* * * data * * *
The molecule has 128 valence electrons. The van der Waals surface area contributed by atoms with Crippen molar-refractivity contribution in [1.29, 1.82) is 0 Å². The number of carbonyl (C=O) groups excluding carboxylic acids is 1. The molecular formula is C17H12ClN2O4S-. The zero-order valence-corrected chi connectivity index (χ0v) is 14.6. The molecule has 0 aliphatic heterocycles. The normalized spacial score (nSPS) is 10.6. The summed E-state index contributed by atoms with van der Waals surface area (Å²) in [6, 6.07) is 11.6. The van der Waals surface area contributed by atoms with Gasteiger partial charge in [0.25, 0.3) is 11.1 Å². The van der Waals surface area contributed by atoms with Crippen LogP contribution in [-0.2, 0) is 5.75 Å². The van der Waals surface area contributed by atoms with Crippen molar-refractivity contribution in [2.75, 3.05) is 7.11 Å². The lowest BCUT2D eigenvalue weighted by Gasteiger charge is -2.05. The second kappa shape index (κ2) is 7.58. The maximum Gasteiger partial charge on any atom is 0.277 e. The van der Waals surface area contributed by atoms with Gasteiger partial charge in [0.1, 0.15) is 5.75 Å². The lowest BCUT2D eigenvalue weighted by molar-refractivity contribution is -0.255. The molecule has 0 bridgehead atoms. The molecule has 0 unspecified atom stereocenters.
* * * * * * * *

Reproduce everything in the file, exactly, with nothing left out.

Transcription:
The molecule has 128 valence electrons. The van der Waals surface area contributed by atoms with Crippen molar-refractivity contribution in [1.29, 1.82) is 0 Å². The number of carbonyl (C=O) groups excluding carboxylic acids is 1. The molecular formula is C17H12ClN2O4S-. The zero-order valence-corrected chi connectivity index (χ0v) is 14.6. The molecule has 0 aliphatic heterocycles. The normalized spacial score (nSPS) is 10.6. The summed E-state index contributed by atoms with van der Waals surface area (Å²) in [6, 6.07) is 11.6. The van der Waals surface area contributed by atoms with Gasteiger partial charge in [0.25, 0.3) is 11.1 Å². The van der Waals surface area contributed by atoms with Crippen LogP contribution in [-0.2, 0) is 5.75 Å². The van der Waals surface area contributed by atoms with Crippen molar-refractivity contribution in [2.75, 3.05) is 7.11 Å². The lowest BCUT2D eigenvalue weighted by Gasteiger charge is -2.05. The second kappa shape index (κ2) is 7.58. The maximum Gasteiger partial charge on any atom is 0.277 e. The van der Waals surface area contributed by atoms with Gasteiger partial charge in [0.1, 0.15) is 5.75 Å². The lowest BCUT2D eigenvalue weighted by molar-refractivity contribution is -0.255. The molecule has 0 bridgehead atoms. The molecule has 0 unspecified atom stereocenters.